Warning!: Spoilers ahead!
The Shape of Things is a film based on a play of the same name. Both the play and the screenplay are written by Neil LaBute of In the Company of Men fame. Keeping true to its roots, the film has only a cast of four:
Gretchen Mol as Jenny
Paul Rudd as Adam
Rachel Weisz as Evelyn
Fred Weller as Phil
The film opens with Adam doing rounds as a guard in a museum. Evelyn is there to spraypaint a penis on a statue, the original member having been covered up as a result of community protest. The two hit it off and Adam somehow gets talked into walking away from the scene of the crime, but with Ev's phone number.
In the next scene, Adam and Evelyn are waiting for his friends to arrive so the four of them can attend a play. When his friends (Phil and Jenny) arrive, they badger him about his new sweater, generally poking fun at his fashion statement. Ev stands up for him and the four go to the play.
Afterwards, they go Phil and Adam's apartment. It turns out Phil and Jenny are getting married. Phil and Evelyn get into an argument in which Ev stops just short of calling him a moron. Phil question Evelyn's "artistic impulses" and she goes off about the statue, saying that whomever vandalized it was making a statement. They continue to fight- loudly- and the two couples part ways.
Cut to Adam and Evelyn in bed, having just videotaped themselves having sex. They talk, have a fight about an artist who paints with menstrual fluids and make up. They whisper something in each other's ear and she gives him a blowjob.
Jenny has asked Adam to meet her in the park. She thinks Phil is having an affair. Adam and Jenny flirt, kiss, deny that it happened, then make out again.
Adam and Evelyn are in the plastic surgeon's office where she convinces him to get a nose job, saying that it was one of the best things she ever did for herself. They share scars and he shows her his new tattoo ("E.A.T", her intials)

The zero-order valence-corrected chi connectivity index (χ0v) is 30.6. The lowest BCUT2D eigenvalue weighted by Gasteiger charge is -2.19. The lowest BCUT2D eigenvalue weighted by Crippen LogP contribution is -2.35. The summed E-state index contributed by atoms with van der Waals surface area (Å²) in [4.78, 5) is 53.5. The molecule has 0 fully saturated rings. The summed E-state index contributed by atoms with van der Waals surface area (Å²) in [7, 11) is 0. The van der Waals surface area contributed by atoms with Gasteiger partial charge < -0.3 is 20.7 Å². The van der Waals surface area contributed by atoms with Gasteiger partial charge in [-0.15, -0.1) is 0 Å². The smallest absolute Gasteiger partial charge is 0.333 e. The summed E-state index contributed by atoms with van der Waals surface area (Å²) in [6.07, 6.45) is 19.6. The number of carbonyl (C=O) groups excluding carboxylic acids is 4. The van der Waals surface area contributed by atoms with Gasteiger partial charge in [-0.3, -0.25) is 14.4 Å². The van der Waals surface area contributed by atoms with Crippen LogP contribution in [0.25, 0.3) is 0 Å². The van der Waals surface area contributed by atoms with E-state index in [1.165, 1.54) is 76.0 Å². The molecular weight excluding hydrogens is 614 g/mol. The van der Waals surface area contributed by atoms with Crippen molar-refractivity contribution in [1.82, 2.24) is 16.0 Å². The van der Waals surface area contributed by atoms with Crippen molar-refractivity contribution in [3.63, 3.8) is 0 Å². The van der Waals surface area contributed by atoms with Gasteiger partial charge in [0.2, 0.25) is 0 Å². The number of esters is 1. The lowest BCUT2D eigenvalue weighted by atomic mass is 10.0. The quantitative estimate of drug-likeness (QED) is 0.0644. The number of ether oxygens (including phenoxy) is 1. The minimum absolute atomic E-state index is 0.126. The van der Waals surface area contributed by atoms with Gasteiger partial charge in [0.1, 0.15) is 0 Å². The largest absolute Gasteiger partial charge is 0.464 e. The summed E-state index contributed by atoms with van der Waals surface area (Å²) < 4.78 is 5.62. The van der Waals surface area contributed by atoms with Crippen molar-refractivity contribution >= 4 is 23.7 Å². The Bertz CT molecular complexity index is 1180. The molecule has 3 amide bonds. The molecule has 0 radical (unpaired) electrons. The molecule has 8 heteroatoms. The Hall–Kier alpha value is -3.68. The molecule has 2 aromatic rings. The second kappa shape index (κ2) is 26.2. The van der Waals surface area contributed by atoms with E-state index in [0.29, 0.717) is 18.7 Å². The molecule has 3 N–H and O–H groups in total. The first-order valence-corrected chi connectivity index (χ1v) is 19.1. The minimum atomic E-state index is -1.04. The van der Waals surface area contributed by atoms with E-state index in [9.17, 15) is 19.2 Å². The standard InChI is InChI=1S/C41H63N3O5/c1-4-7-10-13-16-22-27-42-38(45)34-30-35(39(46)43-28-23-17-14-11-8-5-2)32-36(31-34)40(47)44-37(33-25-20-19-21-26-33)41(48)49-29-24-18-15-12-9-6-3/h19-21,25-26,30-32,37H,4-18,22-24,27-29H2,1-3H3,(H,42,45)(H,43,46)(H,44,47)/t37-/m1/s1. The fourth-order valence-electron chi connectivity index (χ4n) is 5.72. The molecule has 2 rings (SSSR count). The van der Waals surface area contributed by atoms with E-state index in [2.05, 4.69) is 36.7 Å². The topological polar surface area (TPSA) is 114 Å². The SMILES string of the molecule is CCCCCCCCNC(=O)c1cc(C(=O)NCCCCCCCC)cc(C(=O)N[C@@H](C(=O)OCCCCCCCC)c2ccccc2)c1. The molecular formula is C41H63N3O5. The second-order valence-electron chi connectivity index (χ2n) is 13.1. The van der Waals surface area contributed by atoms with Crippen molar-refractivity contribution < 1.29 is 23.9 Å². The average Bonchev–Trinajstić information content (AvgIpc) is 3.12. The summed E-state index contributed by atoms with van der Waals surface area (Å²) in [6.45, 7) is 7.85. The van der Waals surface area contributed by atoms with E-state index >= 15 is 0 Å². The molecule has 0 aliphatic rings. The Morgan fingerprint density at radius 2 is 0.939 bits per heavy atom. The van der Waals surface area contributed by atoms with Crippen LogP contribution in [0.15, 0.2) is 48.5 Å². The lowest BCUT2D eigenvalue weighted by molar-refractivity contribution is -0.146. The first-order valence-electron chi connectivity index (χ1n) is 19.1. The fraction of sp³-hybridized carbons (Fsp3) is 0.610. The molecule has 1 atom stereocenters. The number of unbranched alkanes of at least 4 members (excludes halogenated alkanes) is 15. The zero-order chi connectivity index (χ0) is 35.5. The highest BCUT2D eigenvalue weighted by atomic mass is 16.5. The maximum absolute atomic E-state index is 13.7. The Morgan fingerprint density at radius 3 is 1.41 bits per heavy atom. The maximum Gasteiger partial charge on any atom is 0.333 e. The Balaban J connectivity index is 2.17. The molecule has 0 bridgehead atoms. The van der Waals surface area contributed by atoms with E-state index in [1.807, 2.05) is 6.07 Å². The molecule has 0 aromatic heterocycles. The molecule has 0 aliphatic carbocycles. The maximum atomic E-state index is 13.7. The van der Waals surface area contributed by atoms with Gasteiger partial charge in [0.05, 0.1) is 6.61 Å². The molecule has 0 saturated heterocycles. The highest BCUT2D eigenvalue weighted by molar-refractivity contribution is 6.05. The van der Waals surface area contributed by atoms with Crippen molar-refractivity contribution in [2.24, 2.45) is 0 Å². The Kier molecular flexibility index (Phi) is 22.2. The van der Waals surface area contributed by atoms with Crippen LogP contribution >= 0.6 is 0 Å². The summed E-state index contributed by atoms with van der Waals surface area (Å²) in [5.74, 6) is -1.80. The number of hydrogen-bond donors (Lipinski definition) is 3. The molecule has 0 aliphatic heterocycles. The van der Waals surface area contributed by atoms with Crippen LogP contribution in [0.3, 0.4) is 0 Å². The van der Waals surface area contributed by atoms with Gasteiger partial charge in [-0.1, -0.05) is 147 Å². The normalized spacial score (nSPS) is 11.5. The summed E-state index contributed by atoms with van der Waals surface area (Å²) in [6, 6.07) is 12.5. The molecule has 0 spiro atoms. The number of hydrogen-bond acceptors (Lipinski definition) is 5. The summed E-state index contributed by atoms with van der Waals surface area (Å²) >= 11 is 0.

We cut to Adam and Phil talking outside. Adam's nose is bandaged and he tells Phil he fell down the stairs. However, Evelyn already told Phil about Adam's nose job. Also, Jenny told Phil that she and Adam made out. Phil notices Adam's new jacket and asks what Evelyn is doing to him. They have a physical fight and Adam storms off, taking Phil's bag by accident.
Evelyn and Jenny meet at a coffee place. Adam shows up, Evelyn becomes extremely confrontational, asking him why he lied to Phil about his nose. She also alludes to a possible romantic interest between Jenny and Adam. She makes a big deal about everything and reveals that she's been reading Adam's journal and knows that he kissed Jenny. Evelyn reveals that she kissed Phil to make things fair and Jenny storms out. Evelyn manipulates Phil into agreeing he'll never talk to Phil or Jenny again and makes the whole fiasco out to be his fault.
Adam and Phil meet up at Evelyn's big art show. Phil reveals that he and Jenny broke off the engagement. Jenny shows up, the three toss some barbs and they all sit seperately. Adam asks Evelyn to marry him and she says she'll let him know after the show.
The show begins and EVelyn reveals that her artwork is a human sculpture: Adam. Jenny gets up, denounces whats happened and storms out. Evelyn says she had no feelings for Adam, but persisted in the relationship to see how far she could go. She airs his dirty laundary (The nose job, Jenny, generally being an asshole when influenced by Ev), turns down his proposal and says that she has no regrets.
Adam shows up at the exhibit (Headline: "Moralists have no place in art". The contents of the exhibit includes the sex tape, before and after pictures and the ring) and it's just himself and Evelyn, no one else showed up. They get into a fight, he asks for the ring back. She says the whole relationship wasn't real to her, but offers one last blow: Whatever she whispered to him was the one true thing she meant.
Should you watch The Shape of Things? Definitley. While not a great film, it's eminently likeable. Well directed, it moves at a brisk pace, keeping the action rolling. Second watches are infuriating as you realize Evelyn's intent. I'm pretty sure everyone's been in a situation like this, manipulated and left for dead. The cast is great, Paul Rudd and Rachel Weisz playing against each other perfectly. Rudd, with his gentle, nerdish charms is alterantely sympathetic and pathetic. Weisz, stradaling the line between seductress and savior had even me fooled until nearly the very end. The ending is brutal, well played and cathartic.
Sure to spark a debate on naivty and moralism, The Shape of Things is a movie just about anyone can dig.